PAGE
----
“We do have a lot of retail,” Pierce continues, again in that almost-petulant tone of defensiveness and pride that sounds familiar to a Philadelphian’s ears. “We just don’t have a Gap on every other corner.” An enthusiast who’s already lived in three different apartments downtown, Pierce asks rhetorically: “Where else can I walk from my 1,100-square-foot two bathroom/two bedroom $900 apartment to what’s been called the fourth-best city park in the country, or choose from 13,000 theater seats?”
Not to mention, she adds, the 125 or so locally-owned bars and restaurants. “They were started by people who instead of complaining, ‘Why don’t we have this, why don’t we have that?’, just go ahead and do it,” she says. Instances include the four-year-old Grand Trunk, a pub housed in an old railroad ticket office, and Good Girls Go to Paris, a tiny creperie in the recently rebranded neighborhood (they’ve got banners!) of Paradise Valley, located between Comerica Park and Greektown. The latter neighborhood, one of Detroit’s best-known, remains one of its most vibrant. Monroe Street is dotted with restaurants bearing names like Astoria and Cyprus and Pegasus, as well as the newest addition: the hotel portion of the Greektown Casino.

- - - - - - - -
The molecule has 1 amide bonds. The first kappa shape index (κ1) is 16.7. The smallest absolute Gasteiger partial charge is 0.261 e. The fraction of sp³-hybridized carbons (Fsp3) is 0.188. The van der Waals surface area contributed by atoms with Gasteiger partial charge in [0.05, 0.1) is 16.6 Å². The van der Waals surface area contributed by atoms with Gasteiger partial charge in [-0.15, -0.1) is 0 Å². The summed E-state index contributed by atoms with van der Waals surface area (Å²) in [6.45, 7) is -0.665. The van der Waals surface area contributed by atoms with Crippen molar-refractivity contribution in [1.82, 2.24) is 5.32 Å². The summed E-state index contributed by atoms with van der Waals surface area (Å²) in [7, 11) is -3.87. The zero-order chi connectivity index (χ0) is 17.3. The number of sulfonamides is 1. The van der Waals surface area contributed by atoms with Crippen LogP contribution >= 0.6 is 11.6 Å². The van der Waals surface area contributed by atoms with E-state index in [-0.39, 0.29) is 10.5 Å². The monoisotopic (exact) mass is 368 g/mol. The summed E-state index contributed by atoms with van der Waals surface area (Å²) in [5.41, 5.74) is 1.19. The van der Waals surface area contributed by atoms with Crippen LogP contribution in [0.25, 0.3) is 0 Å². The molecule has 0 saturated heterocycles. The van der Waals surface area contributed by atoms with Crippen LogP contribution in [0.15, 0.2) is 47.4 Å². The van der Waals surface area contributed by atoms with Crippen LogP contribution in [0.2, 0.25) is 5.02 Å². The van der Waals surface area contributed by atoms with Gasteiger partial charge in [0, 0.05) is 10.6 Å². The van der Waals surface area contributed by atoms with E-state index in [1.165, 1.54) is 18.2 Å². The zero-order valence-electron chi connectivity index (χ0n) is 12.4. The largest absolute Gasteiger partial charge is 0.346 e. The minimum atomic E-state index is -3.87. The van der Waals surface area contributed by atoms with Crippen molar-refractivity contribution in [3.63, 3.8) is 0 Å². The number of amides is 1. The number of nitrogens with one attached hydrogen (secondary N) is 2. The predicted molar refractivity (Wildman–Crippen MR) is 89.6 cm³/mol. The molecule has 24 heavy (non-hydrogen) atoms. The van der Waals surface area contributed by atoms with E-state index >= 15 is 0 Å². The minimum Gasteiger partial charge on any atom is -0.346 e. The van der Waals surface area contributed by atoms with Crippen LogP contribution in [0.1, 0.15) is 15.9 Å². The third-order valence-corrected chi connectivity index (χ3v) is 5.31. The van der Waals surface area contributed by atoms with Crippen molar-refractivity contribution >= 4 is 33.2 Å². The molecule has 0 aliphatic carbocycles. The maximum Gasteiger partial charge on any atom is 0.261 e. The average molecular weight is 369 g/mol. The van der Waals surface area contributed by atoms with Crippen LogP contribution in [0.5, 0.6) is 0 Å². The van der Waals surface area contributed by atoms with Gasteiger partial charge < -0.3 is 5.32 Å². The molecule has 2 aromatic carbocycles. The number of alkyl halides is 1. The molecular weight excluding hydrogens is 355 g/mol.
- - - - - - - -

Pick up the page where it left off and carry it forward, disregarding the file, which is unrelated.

Eastern Market, a sprawling complex of historic buildings and outdoor markets, bills itself as the largest public market in the U.S., and dates to 1891.
Ah, the casinos. Detroit’s got 10 years of legalized gaming under its belt, with Greektown (owned by the Saute St. Marie Tribe of Chippewa and currently in Chapter 11) being the last to meet the mandated commitment of opening a companion hotel. Each of the three downtown casinos– the other two are Motor City (owned by the wife of local billionaire Michael Ilitch) and MGM– offer about 100,000 square-feet of gaming space (not just slots).
Originally slated as waterfront developments, the three now reside downtown. MGM’s casino was completely new-built, whereas Greektown’s is located in one of the distinctive red-brick warehouses peculiar to Monroe street, and Motor City’s is a repurposing of a corner of a Wonder Bread factory built in 1915. The new hotels, each of which looks Borgata-like, are all new-builts from the last few years, and are connected to their casinos via walkways.
Both MGM and Motor City take up extensive real estate and sit squatly on their own turf, whereas Greektown is more closely integrated into its surroundings (although restaurant owners say their businesses haven’t been significantly impacted by its arrival because they’ve always been tremendously popular).